Written out.


The story of Dalton Trumbo and the blacklisting of certain Hollywood elite during McCarthyism in the 1950s is an interesting one. Trumbo isn’t an interesting film. Ironic that a film about one of the most prolific screenwriters should be served by such a tired screenplay. Of all the appealing avenues that Trumbo explores – freedom of speech, the effect of McCarthyism, Trumbo as a man, the screenwriting process – there’s little substance to any of it. You’ve seen this film before, loads of times, leading up to the Academy Awards. Insert historical figure here. Fabricate history there. This is the variety of film that Francois Truffaut meant when he talked about The Tradition of Quality.

Trumbo (Bryan Cranston) is a screenwriter at the height of his career. He’s also an outspoken Communist. When McCarthyism begins to seep into the mechanics of Hollywood, Trumbo is ousted by the people that made him rich. Unable to find paid writing work, the only job for which he’s qualified, Trumbo devises a plan to submit screenplays under pseudonyms in order to continue supporting his family.

For a film that’s ostensibly fuelled by the Hollywood blacklisting that occurred as a result of paranoia regarding Communism under the direction of Senator Joseph McCarthy, Trumbo is remarkably unilluminating regarding the issue at hand. It’s never not explicit what’s happened, and why, but for a film that runs over two hours, is the minimum enough? Or is it enough to present without comment? Instead of substance, an extraordinary percent of the running tim focuses on Trumbo’s family life. Regardless of whether the film’s depiction of the Trumbo clan is authentic or not, it has nothing to do with the blacklisting and conveys very little about Dalton Trumbo as a man.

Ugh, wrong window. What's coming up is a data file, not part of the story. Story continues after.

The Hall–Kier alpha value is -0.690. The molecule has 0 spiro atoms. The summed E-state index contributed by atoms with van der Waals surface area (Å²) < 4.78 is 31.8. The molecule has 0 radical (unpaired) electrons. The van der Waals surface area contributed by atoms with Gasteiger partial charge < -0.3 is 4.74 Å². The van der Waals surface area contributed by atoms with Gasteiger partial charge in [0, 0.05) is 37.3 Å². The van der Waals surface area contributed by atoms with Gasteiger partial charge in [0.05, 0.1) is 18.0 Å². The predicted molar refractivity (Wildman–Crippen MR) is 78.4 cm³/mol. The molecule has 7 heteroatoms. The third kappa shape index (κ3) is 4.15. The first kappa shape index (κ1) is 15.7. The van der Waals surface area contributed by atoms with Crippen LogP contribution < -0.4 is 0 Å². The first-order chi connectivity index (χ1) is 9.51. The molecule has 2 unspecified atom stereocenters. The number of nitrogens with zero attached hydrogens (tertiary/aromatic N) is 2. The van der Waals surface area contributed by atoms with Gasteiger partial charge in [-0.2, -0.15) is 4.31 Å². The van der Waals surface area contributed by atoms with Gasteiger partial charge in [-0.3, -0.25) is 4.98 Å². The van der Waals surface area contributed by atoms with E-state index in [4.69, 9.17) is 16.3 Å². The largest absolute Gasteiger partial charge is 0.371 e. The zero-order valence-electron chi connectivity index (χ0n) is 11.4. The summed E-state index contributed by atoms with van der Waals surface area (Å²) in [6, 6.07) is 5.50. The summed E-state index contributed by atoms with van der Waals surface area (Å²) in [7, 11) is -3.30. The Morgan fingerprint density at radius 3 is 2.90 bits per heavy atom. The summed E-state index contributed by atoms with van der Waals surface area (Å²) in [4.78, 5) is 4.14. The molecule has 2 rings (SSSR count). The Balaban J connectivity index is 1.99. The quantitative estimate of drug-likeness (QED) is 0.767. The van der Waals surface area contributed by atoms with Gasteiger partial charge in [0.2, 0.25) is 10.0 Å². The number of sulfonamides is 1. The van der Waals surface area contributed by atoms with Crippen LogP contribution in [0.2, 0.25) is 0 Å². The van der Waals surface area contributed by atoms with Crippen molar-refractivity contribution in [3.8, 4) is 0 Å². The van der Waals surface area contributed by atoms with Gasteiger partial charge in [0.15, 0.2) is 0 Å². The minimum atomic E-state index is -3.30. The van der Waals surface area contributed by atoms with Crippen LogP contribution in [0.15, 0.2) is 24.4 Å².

Is Trumbo more interested in restoring his financial success than he is in the principles that got him blacklisted in the first place? It’s an opinion voiced early in the film by fellow blacklisted screenwriter Arlen Hird (Louis C.K.) without any satisfying eventuation. Similarly, narrative and emotional roadblocks are met only to be swiftly overcome without any sense of significance. The blacklisting and the subsequent hearings in which the ‘Hollywood Ten’ (the original ten men on the blacklist) are compelled to testify before Congress seems more a mishap for Trumbo with little consequence rather than the devastating series of events the Hollywood witch-hunting really was.

The performances are caricature and they ultimately make Trumbo feel more like a lengthy Saturday Night Live sketch, but without the jokes. Dean Gorman as Kirk Douglas, David James Elliot as John Wayne and Michael Stuhlbarg as Edward G. Robinson are impressions, not performances, and reiterate the power of suspension of disbelief over forced apery. How can Kirk Douglas be a character in this movie when every time he’s on screen the filmmakers and actor are winking at us? Cranston is an enthusiasm performer albeit a shallow one. He may have a handle on Trumbo’s mannerisms, but it’s mimicry and ultimately the central performance is just as vapid as the rest of it.

It’s a worrying thing when an industry of such universal influence as Hollywood gets involved in government. It’s even more worrying when actors like John Wayne use their fame to pressure public opinion, as he did against Communism. McCarthyism was an awful period for America. The story of Dalton Trumbo and the screenwriters that persevered despite their blacklisting is a compelling one. Just not as it’s presented here. There’s nothing to Trumbo, and there should have been.


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